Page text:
"So who do you think he fancies? Ginny?"
"Well, I'm quite fond of Ginny, but no. Not yet. And he may be a bit late if he comes around now."
"Well, there's someone."
"Why do you say that?"
"He's fifteen and mainly healthy."
Remus thought about it. "There was a pretty girl on the Ravenclaw Quidditch team that I think he was looking at the year I taught..."
"What on Earth are the two of you talking about?" Dora asked, coming down the stairs.
"Harry's love life," Sirius said cheerfully. "Who do you think he fancies?"
Dora shook her head. "You need a hobby, Sirius."
"And you have a hobby. What's your excuse?"
He grinned sheepishly.
"Honestly." She put down her tote--not a briefcase at all, but an old Hogwarts bookbag in which she carried her case files--and sat down on the end of the table crosslegged, one knee pointing toward each of them. "Now, if we can stop gossiping about Harry's love life, Remus and I need to create some gossip about ours."
"What's this about?"
"Dora invited herself to dinner with my colleagues from Smeltings," Remus said.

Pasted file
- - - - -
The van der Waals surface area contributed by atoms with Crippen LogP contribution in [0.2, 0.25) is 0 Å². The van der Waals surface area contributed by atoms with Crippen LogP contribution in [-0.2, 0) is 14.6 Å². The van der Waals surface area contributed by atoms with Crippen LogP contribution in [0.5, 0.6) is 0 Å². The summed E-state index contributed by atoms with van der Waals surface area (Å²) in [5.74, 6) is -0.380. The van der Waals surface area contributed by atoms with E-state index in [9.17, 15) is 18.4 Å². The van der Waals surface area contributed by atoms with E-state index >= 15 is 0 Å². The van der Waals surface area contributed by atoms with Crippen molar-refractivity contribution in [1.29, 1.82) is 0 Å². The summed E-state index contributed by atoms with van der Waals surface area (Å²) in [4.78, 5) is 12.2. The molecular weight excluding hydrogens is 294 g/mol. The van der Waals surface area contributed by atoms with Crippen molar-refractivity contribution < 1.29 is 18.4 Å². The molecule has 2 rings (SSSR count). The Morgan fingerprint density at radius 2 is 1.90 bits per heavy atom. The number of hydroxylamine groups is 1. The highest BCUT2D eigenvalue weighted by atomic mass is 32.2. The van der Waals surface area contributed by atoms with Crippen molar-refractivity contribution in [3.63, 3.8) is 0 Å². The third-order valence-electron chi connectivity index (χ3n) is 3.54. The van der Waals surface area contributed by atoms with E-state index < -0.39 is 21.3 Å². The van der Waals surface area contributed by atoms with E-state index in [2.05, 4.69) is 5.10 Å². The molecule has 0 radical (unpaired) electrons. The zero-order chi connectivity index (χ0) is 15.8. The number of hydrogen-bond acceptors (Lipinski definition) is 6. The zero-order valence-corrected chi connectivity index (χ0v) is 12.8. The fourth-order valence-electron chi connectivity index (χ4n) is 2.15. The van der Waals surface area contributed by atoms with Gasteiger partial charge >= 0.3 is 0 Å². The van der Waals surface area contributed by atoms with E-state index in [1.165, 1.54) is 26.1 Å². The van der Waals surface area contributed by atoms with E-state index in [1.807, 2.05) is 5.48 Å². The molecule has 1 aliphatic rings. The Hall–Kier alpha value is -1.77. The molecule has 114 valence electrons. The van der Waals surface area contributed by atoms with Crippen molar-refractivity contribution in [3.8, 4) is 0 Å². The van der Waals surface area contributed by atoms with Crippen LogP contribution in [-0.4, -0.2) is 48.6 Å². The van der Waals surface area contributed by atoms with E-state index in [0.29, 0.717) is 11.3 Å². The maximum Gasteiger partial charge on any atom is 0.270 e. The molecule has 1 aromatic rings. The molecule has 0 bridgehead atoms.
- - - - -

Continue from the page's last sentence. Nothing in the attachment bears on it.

"I did not. That bald bloke with all the papers invited me. And his wife's anxious to meet me." She put her nose in the air in mock indignation. "Honestly, darling, I think you're ashamed of me. Your dear wife and all. How could you?"
"I'm a terrible husband," Remus said. "I just couldn't stand the thought of you wasting several of your off-duty hours gossiping with women twice your age about stories that aren't even true. It's scandalous what I put you through, really."
Sirius was looking back and forth between them, eyes dancing in a decidedly mischievous way. "So, how long have you been old marrieds?"
"That's part of the story we're trying to decide on," Remus said.
"No. I mean for real."
Dora rolled her eyes. "You know, Sirius, I can get you a good starter set of Chocolate Frog Cards. Dad keeps his in an album. Keeps him quite entertained, trying to get the whole set."
He stuck out his tongue at her.
Remus put his head in his hands, and let the two of them get to the business of making up a life.